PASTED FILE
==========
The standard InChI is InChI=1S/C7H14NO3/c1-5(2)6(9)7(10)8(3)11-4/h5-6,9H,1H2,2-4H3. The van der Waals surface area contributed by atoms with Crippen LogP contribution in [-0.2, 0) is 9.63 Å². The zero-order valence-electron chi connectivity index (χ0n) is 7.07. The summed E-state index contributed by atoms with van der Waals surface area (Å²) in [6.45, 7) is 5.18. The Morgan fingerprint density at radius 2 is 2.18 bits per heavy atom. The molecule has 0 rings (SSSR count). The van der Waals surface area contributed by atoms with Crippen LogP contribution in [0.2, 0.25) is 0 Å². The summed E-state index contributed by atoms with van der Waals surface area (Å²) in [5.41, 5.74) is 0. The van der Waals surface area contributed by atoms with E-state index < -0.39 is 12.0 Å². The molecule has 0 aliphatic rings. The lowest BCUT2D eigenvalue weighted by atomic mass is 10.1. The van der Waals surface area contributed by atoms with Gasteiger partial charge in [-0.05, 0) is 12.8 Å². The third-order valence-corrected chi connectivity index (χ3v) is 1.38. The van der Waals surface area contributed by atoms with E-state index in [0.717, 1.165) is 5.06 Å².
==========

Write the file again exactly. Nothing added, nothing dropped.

The standard InChI is InChI=1S/C7H14NO3/c1-5(2)6(9)7(10)8(3)11-4/h5-6,9H,1H2,2-4H3. The van der Waals surface area contributed by atoms with Crippen LogP contribution in [-0.2, 0) is 9.63 Å². The zero-order valence-electron chi connectivity index (χ0n) is 7.07. The summed E-state index contributed by atoms with van der Waals surface area (Å²) in [6.45, 7) is 5.18. The Morgan fingerprint density at radius 2 is 2.18 bits per heavy atom. The molecule has 0 rings (SSSR count). The van der Waals surface area contributed by atoms with Crippen LogP contribution in [0.2, 0.25) is 0 Å². The summed E-state index contributed by atoms with van der Waals surface area (Å²) in [5.41, 5.74) is 0. The van der Waals surface area contributed by atoms with E-state index < -0.39 is 12.0 Å². The molecule has 0 aliphatic rings. The lowest BCUT2D eigenvalue weighted by atomic mass is 10.1. The van der Waals surface area contributed by atoms with Gasteiger partial charge in [-0.05, 0) is 12.8 Å². The third-order valence-corrected chi connectivity index (χ3v) is 1.38. The van der Waals surface area contributed by atoms with E-state index in [0.717, 1.165) is 5.06 Å².